England - Full Moon 106 - 05/23/05
"Lcc" begins an incredible 9-step beat that is transposed and retrogressed over about 4 minutes. Atonal for long periods of time, the few tones that can break through are half-images. Harmonies, while present, are like high-atmosphere cirrus clouds. Basslines are presented then torn apart, 128th note at a time. "Ipacial Section" beeps and bangs. There's an obligato 8-step hi-hat that swishes away at a quick nearly-200 bpms, framing arhythmic super-fast drum sampling. One of several lengthy songs on this record, "Ipacial Section" stays interesting, employing the brilliant rhythmic augmentations and diminutions Autechre are known for. The sounds are bizarre, to say the least. Over the life of the tune, samples/patches play out an incredible electro-drama, an entire sim-city of little snippets of sonic characters.
In "Pro Radii", Autechre allows itself to be muddy and fluidic. Identifiable samples of crowd-sound break through, hightening the sense of haunt and mystery. At half-way, a ghostly melody moves in odd ways, alternately going in and coming out of the song's reality. Various 8-step beats carry us to the denouement
of the song, where a soft Autechre chord progression sooths whilst concurrent beats pound you. "Augmatic Disport" also pounds, but instead of slow and heavy hits, it beats you with a thousand tiny nails at a lighting pace. And it does it for a whopping 6 minutes. The last 3 minutes slow down and let you catch some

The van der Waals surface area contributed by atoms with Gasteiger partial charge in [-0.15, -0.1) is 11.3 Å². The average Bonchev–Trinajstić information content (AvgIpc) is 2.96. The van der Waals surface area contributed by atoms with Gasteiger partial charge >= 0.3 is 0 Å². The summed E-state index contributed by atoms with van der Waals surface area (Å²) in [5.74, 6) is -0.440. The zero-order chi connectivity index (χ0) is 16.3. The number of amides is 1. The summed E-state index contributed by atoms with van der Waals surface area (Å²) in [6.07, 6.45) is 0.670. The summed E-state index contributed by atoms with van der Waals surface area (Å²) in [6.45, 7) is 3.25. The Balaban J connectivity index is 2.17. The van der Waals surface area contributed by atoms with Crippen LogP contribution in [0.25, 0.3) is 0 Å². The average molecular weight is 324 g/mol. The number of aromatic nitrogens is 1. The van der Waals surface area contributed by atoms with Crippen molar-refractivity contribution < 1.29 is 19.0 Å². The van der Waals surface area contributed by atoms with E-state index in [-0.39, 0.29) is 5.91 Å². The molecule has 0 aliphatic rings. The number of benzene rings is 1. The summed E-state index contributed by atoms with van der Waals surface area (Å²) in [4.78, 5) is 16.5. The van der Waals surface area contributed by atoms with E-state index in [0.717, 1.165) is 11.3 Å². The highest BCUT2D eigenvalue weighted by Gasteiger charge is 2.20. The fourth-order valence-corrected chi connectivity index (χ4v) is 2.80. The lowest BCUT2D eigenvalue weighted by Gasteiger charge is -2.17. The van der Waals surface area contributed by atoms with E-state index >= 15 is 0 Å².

air with an almost-sleazy beat, a type of beat autechre isn't so known for. Awesome song.
I recommend an intermission at the half-point of the album.
--- I N T E R M I S S I O N ---
Untilted [Sides C & D]
The C-Side begins somewhat less intense with "Iera". While the rhythms are basically patternless, there is a definite calm to this song. As with all of Autechre's work, the arranging is phenomenal. The way these tiny and innumerable beats are put together is sheer genius. "Fermium", a really cool name for a song, is almost reminiscent of other "IDM"; Autechre usually are a sound of their complete own. A strait ahead 4-step carries us along, interpolations become more and more complex among internal rhythms as the song continues. "Fermium" dies an interesting death, each beat-collapse an other step towards the song's afterlife.
"The Trees" sports an other lovely song-title. An other mid-tempo 4-step buoys us, as compound time slowly takes over. A starkly atonal piece, "The Trees" has very little that is memorable. In general, it's not an easy task picking out certain Autechre songs, because a lot of times there's no melody or harmony at all. This is intriguing. "The Trees" dies its own death, much in the way of "Fermium".
"Sublimit", the last track, is 15:22 and combines in one big saucepan the technique of Untitled. Syncopations bounce under a 4-step while 256th notes stab. Parts of "Sublimit" go further than anything else on this album to innovate Autechre's sound. For instance, the section that starts with the amazing bass-line
and snare rhythms that enter at the 3:22 mark. This long song sums up Autechre's current sound, and it's taking them to new places. This album adds yet another otherworldly piece of art to Autechre's catalogue.
Copyright © 2005 Bill Banks